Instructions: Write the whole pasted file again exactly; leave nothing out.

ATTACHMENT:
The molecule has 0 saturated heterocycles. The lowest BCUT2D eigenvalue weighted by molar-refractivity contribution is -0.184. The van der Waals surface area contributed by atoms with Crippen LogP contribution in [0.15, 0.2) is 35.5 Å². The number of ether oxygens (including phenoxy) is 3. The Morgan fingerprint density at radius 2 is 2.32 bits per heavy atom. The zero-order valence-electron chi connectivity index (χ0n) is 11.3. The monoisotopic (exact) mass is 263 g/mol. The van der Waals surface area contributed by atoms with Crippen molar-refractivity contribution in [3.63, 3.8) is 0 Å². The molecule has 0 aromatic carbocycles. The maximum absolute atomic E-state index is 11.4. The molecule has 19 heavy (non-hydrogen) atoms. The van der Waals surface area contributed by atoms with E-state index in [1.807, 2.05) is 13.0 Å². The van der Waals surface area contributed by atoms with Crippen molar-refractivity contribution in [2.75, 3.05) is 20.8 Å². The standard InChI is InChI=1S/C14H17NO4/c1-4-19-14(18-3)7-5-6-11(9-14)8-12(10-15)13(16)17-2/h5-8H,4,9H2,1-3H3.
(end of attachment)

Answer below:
The molecule has 0 saturated heterocycles. The lowest BCUT2D eigenvalue weighted by molar-refractivity contribution is -0.184. The van der Waals surface area contributed by atoms with Crippen LogP contribution in [0.15, 0.2) is 35.5 Å². The number of ether oxygens (including phenoxy) is 3. The Morgan fingerprint density at radius 2 is 2.32 bits per heavy atom. The zero-order valence-electron chi connectivity index (χ0n) is 11.3. The monoisotopic (exact) mass is 263 g/mol. The van der Waals surface area contributed by atoms with Crippen molar-refractivity contribution in [3.63, 3.8) is 0 Å². The molecule has 0 aromatic carbocycles. The maximum absolute atomic E-state index is 11.4. The molecule has 19 heavy (non-hydrogen) atoms. The van der Waals surface area contributed by atoms with E-state index in [1.807, 2.05) is 13.0 Å². The van der Waals surface area contributed by atoms with Crippen molar-refractivity contribution in [2.75, 3.05) is 20.8 Å². The standard InChI is InChI=1S/C14H17NO4/c1-4-19-14(18-3)7-5-6-11(9-14)8-12(10-15)13(16)17-2/h5-8H,4,9H2,1-3H3.